Finally, the way in which one makes changes to their Philosophy must be addressed. As one grows and reflects on new information, there will be times when one will realize that their existing Philosophy needs updating. The approach to incorporating changes into one’s Philosophy must be to move from one strong foundation of decision to another. When one has done the work to get out of the gray area, the fog of indecision, they must be careful not to re-enter that arena when faced with information that challenges their held beliefs. Before one leaves a belief behind in favor of a new iteration, they must have that new iteration sorted out and ready to go. Avoiding the gray area is to keep one from being too vulnerable to external influence. Changing out old beliefs that no longer work for new and improved beliefs is healthy and a part of growing. One must be careful that they do not lose their way in the transition period.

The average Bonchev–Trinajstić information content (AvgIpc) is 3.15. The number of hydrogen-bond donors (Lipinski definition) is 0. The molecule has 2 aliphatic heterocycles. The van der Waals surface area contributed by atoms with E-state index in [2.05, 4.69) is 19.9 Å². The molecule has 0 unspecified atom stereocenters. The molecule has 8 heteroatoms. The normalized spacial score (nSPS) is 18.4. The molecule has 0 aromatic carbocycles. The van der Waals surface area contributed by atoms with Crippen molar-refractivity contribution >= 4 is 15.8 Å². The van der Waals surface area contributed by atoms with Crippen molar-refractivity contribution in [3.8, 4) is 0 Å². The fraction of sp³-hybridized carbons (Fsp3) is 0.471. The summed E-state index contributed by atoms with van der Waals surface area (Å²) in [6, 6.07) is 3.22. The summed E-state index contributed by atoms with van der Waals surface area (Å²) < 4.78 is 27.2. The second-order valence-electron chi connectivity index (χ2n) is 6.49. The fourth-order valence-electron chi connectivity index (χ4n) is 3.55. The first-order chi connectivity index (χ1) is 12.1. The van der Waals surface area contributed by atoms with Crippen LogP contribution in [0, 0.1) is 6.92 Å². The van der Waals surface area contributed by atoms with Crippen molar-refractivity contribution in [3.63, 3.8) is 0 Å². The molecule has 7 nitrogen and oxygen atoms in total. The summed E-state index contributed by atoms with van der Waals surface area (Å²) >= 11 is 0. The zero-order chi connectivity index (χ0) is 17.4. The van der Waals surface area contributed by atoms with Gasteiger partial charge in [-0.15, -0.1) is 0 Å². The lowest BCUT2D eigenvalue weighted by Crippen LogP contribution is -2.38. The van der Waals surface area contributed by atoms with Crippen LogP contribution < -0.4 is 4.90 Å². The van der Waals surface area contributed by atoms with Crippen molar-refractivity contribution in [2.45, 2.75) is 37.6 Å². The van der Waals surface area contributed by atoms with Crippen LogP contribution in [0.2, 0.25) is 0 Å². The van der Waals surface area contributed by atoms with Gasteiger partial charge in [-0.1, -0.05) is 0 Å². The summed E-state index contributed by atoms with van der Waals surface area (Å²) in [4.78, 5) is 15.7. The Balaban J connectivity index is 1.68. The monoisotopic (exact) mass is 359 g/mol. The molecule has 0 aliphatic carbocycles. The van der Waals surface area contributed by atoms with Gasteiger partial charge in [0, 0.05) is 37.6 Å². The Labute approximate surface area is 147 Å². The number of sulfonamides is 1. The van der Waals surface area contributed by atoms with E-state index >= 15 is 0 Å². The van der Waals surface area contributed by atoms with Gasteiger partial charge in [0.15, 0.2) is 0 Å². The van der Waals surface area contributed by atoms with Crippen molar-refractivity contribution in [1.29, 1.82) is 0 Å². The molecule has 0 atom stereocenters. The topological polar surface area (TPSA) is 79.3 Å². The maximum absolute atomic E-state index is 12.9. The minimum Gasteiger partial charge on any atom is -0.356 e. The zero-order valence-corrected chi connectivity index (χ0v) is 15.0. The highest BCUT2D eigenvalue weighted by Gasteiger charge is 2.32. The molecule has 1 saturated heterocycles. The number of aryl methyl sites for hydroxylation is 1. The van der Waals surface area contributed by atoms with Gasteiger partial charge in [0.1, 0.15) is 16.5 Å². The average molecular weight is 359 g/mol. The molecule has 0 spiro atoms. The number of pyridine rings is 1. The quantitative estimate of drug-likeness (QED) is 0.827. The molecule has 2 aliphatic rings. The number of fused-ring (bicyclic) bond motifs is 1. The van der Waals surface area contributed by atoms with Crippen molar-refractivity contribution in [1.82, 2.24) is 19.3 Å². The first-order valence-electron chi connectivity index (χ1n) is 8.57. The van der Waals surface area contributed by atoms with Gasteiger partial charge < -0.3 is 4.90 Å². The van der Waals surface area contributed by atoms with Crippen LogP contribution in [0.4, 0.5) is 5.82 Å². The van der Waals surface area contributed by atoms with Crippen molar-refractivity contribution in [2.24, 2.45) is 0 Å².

Appreciate life’s shades of gray but understand when and where those shades of gray must be appreciated. The shades of gray are responsible for many great things when looking at the larger picture of the world. The many beliefs, perspectives, and experiences unique to each individual offer numerous opportunities for the larger population as a whole; however, with all of those perspectives being communicated between individuals, it may be difficult to find how one is to navigate the world when considering their own path and Philosophy. It is in these instances where those shades of gray are causing confusion and frustration. Removing the shades of gray for oneself provides clarity and drives focused progress where continuing to entertain shades of gray internally serves to increase one’s exposure to manipulation by the surrounding world. Such people will feel lost and out of touch with themselves. It is beneficial to drive to a “black and white” answer for oneself and how one will interact with the world. It is important to understand, though, that these decisions are made for oneself and are not intended to be projected onto others.